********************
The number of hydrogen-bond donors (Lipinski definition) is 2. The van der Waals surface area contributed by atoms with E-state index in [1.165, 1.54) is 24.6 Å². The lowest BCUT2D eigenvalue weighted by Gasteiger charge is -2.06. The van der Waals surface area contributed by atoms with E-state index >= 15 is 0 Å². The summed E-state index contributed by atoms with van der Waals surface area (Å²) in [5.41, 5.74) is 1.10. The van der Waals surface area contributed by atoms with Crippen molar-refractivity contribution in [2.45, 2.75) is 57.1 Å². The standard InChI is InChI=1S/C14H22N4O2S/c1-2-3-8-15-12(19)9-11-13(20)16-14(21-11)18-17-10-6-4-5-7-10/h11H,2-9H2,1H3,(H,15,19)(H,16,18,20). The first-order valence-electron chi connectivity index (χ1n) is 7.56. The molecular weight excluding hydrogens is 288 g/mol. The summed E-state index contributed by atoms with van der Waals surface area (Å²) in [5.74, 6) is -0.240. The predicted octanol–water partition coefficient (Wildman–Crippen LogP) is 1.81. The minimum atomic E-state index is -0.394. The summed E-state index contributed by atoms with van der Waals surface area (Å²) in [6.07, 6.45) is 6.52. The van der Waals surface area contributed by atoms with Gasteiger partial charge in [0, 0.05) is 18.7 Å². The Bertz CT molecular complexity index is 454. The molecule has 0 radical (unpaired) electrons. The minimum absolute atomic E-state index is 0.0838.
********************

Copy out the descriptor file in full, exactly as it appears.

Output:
The number of hydrogen-bond donors (Lipinski definition) is 2. The van der Waals surface area contributed by atoms with E-state index in [1.165, 1.54) is 24.6 Å². The lowest BCUT2D eigenvalue weighted by Gasteiger charge is -2.06. The van der Waals surface area contributed by atoms with E-state index >= 15 is 0 Å². The summed E-state index contributed by atoms with van der Waals surface area (Å²) in [5.41, 5.74) is 1.10. The van der Waals surface area contributed by atoms with Crippen molar-refractivity contribution in [2.45, 2.75) is 57.1 Å². The standard InChI is InChI=1S/C14H22N4O2S/c1-2-3-8-15-12(19)9-11-13(20)16-14(21-11)18-17-10-6-4-5-7-10/h11H,2-9H2,1H3,(H,15,19)(H,16,18,20). The first-order valence-electron chi connectivity index (χ1n) is 7.56. The molecular weight excluding hydrogens is 288 g/mol. The summed E-state index contributed by atoms with van der Waals surface area (Å²) in [5.74, 6) is -0.240. The predicted octanol–water partition coefficient (Wildman–Crippen LogP) is 1.81. The minimum atomic E-state index is -0.394. The summed E-state index contributed by atoms with van der Waals surface area (Å²) in [6.07, 6.45) is 6.52. The van der Waals surface area contributed by atoms with Gasteiger partial charge in [0, 0.05) is 18.7 Å². The Bertz CT molecular complexity index is 454. The molecule has 0 radical (unpaired) electrons. The minimum absolute atomic E-state index is 0.0838.